Saturday, 18 June 2016

#EUref – time to choose

There are now only five days to go until we in the UK vote on our continued membership of the European Union.  Frankly, it can't be over soon enough.

Whilst the campaign seems to have gone on forever, and the quality and tone of the debate has often been nothing short of cringeworthy, this is a big and important decision to make.  I can honestly say I've not been so conflicted about a political issue for a long, long time – I have been genuinely undecided for the majority of the campaign, and it is only really in the last week that I have begun to marshall my thoughts, and make up my mind.

I am planning to vote to 'Remain in the European Union'.  This is not, by any stretch of the imagination, because I feel any ideological attraction to the EU.  I am no fan of the European project, and there is much of it that I view with considerable suspicion – I am voting out of pragmatism, rather than any principled commitment to the EU – so I think it is worth explaining how and why I finally decided that I am leaning toward 'Remain'.

There are cogent, sensible, respectable reasons for wanting to leave the EU.  There is a very attractive vision of Britain outside the EU.  But sadly, I think the chances of a 'Leave' vote resulting in a Britain like that is practically nil.  The majority of 'Leave' supporters do not share my vision of post-EU Britain; the majority 'Leave' view is of an insular, curmudgeonly Britain which, liberated from the shackles of EU regulation, is free to be as bitter, intolerant and cantankerous as it pleases.

For me, if voting in the referendum included an opportunity to register my opinion on what direction the country should take post-Brexit, choosing 'Leave' would be much easier.  Without that option, I fear that any 'Leave' vote will automatically be taken as an endorsement of what we might term the 'Farageist' vision for the country after leaving.  That, I am afraid, is not something I am willing to put my name to.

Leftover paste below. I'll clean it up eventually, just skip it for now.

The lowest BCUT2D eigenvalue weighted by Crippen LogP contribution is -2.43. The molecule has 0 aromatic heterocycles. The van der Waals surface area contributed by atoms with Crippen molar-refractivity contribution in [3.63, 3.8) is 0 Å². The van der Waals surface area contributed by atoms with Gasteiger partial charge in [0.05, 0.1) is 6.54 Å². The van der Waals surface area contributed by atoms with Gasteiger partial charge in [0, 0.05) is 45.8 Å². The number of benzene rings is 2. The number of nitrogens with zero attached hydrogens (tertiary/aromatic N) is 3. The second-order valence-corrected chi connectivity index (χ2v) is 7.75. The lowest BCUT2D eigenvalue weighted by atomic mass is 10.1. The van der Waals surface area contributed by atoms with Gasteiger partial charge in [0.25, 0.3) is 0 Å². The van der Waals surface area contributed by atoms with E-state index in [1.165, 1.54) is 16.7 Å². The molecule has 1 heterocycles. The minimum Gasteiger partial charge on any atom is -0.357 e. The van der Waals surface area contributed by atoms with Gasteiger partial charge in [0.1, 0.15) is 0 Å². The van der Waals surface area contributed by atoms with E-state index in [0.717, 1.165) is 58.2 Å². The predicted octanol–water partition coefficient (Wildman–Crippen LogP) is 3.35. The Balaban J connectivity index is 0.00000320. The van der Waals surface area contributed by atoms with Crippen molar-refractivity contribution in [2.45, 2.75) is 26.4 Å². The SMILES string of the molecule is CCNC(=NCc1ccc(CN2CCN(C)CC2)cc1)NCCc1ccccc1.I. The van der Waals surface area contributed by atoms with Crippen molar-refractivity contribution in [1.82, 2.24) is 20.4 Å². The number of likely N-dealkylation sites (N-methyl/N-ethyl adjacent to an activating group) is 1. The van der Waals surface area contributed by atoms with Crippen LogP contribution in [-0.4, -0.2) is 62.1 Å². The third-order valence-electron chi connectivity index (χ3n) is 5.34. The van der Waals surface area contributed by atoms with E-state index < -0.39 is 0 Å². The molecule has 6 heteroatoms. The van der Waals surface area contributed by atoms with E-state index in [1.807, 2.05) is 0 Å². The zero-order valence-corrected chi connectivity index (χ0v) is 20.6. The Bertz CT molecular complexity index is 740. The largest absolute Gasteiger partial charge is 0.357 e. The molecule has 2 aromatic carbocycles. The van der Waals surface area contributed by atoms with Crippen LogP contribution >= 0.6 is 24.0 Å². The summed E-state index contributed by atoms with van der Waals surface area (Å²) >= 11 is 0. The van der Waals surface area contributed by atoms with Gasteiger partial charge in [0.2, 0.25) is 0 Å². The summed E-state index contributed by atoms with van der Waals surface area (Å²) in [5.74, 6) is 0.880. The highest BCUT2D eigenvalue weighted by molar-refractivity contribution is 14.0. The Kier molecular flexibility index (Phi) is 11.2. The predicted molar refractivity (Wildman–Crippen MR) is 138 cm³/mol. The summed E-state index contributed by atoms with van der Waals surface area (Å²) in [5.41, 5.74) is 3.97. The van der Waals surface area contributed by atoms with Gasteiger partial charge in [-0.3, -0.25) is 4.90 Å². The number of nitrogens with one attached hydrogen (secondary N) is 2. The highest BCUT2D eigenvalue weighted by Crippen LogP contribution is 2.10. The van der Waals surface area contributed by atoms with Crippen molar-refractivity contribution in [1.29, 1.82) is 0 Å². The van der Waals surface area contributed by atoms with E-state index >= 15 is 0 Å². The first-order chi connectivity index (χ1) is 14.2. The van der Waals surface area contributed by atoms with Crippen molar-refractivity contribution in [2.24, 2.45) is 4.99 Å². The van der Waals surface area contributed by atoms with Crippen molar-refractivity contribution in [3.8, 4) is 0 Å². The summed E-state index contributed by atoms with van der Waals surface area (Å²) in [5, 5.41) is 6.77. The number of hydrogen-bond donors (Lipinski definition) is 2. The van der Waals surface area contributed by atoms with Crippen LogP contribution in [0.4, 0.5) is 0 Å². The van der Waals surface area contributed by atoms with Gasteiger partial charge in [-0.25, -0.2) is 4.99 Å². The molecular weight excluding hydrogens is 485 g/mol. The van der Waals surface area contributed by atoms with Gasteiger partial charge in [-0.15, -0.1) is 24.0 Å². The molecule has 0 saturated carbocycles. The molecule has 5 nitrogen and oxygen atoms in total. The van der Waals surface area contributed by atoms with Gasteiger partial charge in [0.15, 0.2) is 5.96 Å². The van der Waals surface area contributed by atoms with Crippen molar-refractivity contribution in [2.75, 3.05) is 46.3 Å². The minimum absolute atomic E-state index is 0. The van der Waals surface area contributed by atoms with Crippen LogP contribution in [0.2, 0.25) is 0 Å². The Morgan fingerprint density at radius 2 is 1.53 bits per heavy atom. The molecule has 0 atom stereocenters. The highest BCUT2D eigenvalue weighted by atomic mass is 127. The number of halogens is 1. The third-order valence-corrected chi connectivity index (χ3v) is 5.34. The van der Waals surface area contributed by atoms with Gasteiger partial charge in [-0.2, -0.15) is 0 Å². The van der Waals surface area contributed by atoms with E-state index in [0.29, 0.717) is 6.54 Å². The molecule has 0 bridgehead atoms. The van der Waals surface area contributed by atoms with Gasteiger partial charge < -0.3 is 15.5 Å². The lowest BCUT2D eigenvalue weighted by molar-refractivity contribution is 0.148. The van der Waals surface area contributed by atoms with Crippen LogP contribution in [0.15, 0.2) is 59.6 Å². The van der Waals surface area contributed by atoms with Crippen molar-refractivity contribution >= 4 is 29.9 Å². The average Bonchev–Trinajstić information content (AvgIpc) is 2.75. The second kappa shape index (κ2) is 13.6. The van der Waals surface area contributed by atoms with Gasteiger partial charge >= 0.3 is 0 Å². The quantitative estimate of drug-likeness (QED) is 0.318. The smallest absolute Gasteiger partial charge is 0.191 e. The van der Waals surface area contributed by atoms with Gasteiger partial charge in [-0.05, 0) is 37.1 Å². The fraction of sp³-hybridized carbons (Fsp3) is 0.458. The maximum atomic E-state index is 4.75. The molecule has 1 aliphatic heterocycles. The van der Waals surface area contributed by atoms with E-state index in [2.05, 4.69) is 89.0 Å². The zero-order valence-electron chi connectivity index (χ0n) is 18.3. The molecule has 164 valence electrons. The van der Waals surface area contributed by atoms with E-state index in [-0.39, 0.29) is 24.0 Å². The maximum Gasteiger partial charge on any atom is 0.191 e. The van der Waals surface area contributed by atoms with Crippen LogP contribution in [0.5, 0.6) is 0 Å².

Writing in the Guardian yesterday, Marina Hyde sums up one of the biggest issues I would have with voting to Leave:
There are many people I respect and admire voting leave – there are people in my family voting leave. I understand their reasons. But they must stomach the reality that a vote for leave will be taken by Farage and countless others as a vote for him, a vote for his posters, a vote for his ideas, a vote for his quiet malice, a vote for his smallness in the face of vast horrors. Is it worth it?
I'm really not sure that it is.

The EU has more than its fair share of faults and foibles.  It is certainly not an institution to which I feel any kind of emotional attachment; if I felt there was a good chance things would turn out OK afterwards, leaving it would cause me no pain.

'Remain' is the safer option.  'Remain' is a vote for continuation, not upheaval.  Despite what prominent Brexit activists might say, it is not 'scaremongering' to say that voting to 'Leave' is taking a leap into the unknown.  None of this means that Britain 'could not survive' outside the European Union, of course; 'Leave' campaigners who take a leaf out of the Scottish Nationalists' playbook by accusing those who point out these risks of 'talking Britain down' as being 'too small, and too poor' to prosper on our own, are tilting at straw men.  (And they probably know it, too.)

But just as I wrote last month that Jeremy Corbyn does not get to distance himself from the rest of the 'Remain' campaign and still be 'Remain', neither would I get to specify that my 'Leave' vote were somehow different from most of the people voting the same way.  No, my vote to 'Leave' would be lumped in with the votes of people from UKIP and Britain First – and it would be assumed that I had voted for the same thing they did, and that I want Great Britain to be the same the country they want it to be.

I don't.  And I don't hold out much hope for the voices of people like me being heard, in the event of a vote to leave the EU.  And that is why I think it will be best if I vote 'Remain'.

Of course Britain would prosper outside of the EU. Of course the EU isn't perfect. Of course it isn't racist to acknowledge that. But if you are voting 'Leave' for a more open, inclusive, positive, globalist Britain – as I would be, if I were to vote 'Leave' – you won't get it. We won't get it.

What we will get will be Nigel Farage and his ilk smugly parading around, pointing to the referendum result and declaring "See? We said most people in this country agreed with us! And look…!"

How ever little love I may have for the European Union, I really don't think I am prepared to vote for an option which will empower Farage and those like him to posture and preen and proudly hold my vote aloft as proof that the public shares their vision for Britain.

I don't share it. I don't endorse it. And I don't want – even accidentally – to get mixed up with those who do. I may not like the EU much, but I would rather vote to 'Remain' than see this brilliant nation turn into the type of country UKIP would like it to be, and know that I had had a hand in that.

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